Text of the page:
In this article, we will be looking at the 5 best meditations for decision-making and clarity of mind. If you’re a leader, manager or you just happen to wear the trousers, these meditations will help you make better decisions and to decide on whatever tough choices you’re facing.

There are very many powerful cognitive benefits of meditation.

One of the key ways meditation makes us more intelligent is that it improves your decision making skills.

In my guide to the best meditation techniques you can learn 31 styles of meditation and the amazing brain-benefits you get from them.

One such benefit is the fact that meditation improves decision making skills in as little as 15 minutes.Science proves it.

According to research at The Wharton School and INSEAD (“The Business School for the World”), as little as fifteen minutes a day practicing mindfulness meditation significantly improves decision making skills [1].

Link Between Meditation And Decision Making

There are many benefits of meditation for decision making and clarity of mind. And to understand how meditation and decision making relate to one another, we first have to understand how we make decisions.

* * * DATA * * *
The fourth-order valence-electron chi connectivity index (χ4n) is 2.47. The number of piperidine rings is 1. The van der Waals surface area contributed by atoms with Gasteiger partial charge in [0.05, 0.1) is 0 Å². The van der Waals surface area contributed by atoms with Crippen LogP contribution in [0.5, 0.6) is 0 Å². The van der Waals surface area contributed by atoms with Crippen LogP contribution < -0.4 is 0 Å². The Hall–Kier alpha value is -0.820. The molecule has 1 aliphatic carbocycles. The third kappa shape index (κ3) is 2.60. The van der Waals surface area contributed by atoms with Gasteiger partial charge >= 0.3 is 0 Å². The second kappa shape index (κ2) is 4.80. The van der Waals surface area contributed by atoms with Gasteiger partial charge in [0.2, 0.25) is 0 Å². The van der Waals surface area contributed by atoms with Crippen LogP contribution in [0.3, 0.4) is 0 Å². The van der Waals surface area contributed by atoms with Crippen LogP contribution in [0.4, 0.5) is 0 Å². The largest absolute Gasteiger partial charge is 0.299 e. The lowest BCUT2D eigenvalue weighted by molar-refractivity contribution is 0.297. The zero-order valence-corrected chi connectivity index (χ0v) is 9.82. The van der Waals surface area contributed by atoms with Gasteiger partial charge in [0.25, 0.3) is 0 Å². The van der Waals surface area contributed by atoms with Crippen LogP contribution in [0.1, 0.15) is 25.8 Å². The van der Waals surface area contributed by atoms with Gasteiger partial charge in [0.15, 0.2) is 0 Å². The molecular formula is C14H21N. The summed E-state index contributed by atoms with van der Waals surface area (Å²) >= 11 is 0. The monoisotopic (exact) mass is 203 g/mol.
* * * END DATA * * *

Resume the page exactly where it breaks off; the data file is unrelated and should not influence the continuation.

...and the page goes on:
So, what is decision making, scientifically?

Decision making is the cognitive process of choosing a course of action or a believe, and can be made either rationally or irrationally based on information, values, tacit knowledge, beliefs and personal preferences.  It’s a form of problem solving and prioritising.  

There are many things that affect decision making. For instance, the environment we make a decision in can have an effect. A study performed by the University of Colorado showed that complex environments lead to higher cognitive function. Emotions and current circumstances can also affect decision making.